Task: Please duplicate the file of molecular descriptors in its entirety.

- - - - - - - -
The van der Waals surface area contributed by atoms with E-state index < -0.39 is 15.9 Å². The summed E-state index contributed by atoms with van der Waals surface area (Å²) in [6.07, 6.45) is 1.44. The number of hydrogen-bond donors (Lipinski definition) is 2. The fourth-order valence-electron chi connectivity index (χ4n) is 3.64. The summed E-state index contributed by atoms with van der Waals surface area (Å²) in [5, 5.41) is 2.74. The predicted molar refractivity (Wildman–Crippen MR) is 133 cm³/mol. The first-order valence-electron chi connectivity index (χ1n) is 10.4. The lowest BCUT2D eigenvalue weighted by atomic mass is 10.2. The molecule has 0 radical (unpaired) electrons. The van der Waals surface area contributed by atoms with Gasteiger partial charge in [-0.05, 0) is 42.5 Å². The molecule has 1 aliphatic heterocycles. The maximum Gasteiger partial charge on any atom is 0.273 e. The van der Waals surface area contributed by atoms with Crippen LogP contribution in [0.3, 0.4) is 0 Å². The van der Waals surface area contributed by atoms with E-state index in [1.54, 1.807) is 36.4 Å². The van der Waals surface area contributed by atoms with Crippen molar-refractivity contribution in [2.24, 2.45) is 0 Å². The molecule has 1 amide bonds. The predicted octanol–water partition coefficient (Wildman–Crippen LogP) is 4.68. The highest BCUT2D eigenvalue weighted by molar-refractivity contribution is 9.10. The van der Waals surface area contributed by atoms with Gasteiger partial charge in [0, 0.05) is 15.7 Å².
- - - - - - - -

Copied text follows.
The van der Waals surface area contributed by atoms with E-state index < -0.39 is 15.9 Å². The summed E-state index contributed by atoms with van der Waals surface area (Å²) in [6.07, 6.45) is 1.44. The number of hydrogen-bond donors (Lipinski definition) is 2. The fourth-order valence-electron chi connectivity index (χ4n) is 3.64. The summed E-state index contributed by atoms with van der Waals surface area (Å²) in [5, 5.41) is 2.74. The predicted molar refractivity (Wildman–Crippen MR) is 133 cm³/mol. The first-order valence-electron chi connectivity index (χ1n) is 10.4. The lowest BCUT2D eigenvalue weighted by atomic mass is 10.2. The molecule has 0 radical (unpaired) electrons. The van der Waals surface area contributed by atoms with Gasteiger partial charge in [-0.05, 0) is 42.5 Å². The molecule has 1 aliphatic heterocycles. The maximum Gasteiger partial charge on any atom is 0.273 e. The van der Waals surface area contributed by atoms with Crippen LogP contribution in [0.3, 0.4) is 0 Å². The van der Waals surface area contributed by atoms with E-state index in [1.54, 1.807) is 36.4 Å². The van der Waals surface area contributed by atoms with Crippen molar-refractivity contribution in [2.24, 2.45) is 0 Å². The molecule has 1 amide bonds. The predicted octanol–water partition coefficient (Wildman–Crippen LogP) is 4.68. The highest BCUT2D eigenvalue weighted by molar-refractivity contribution is 9.10. The van der Waals surface area contributed by atoms with Gasteiger partial charge in [0, 0.05) is 15.7 Å².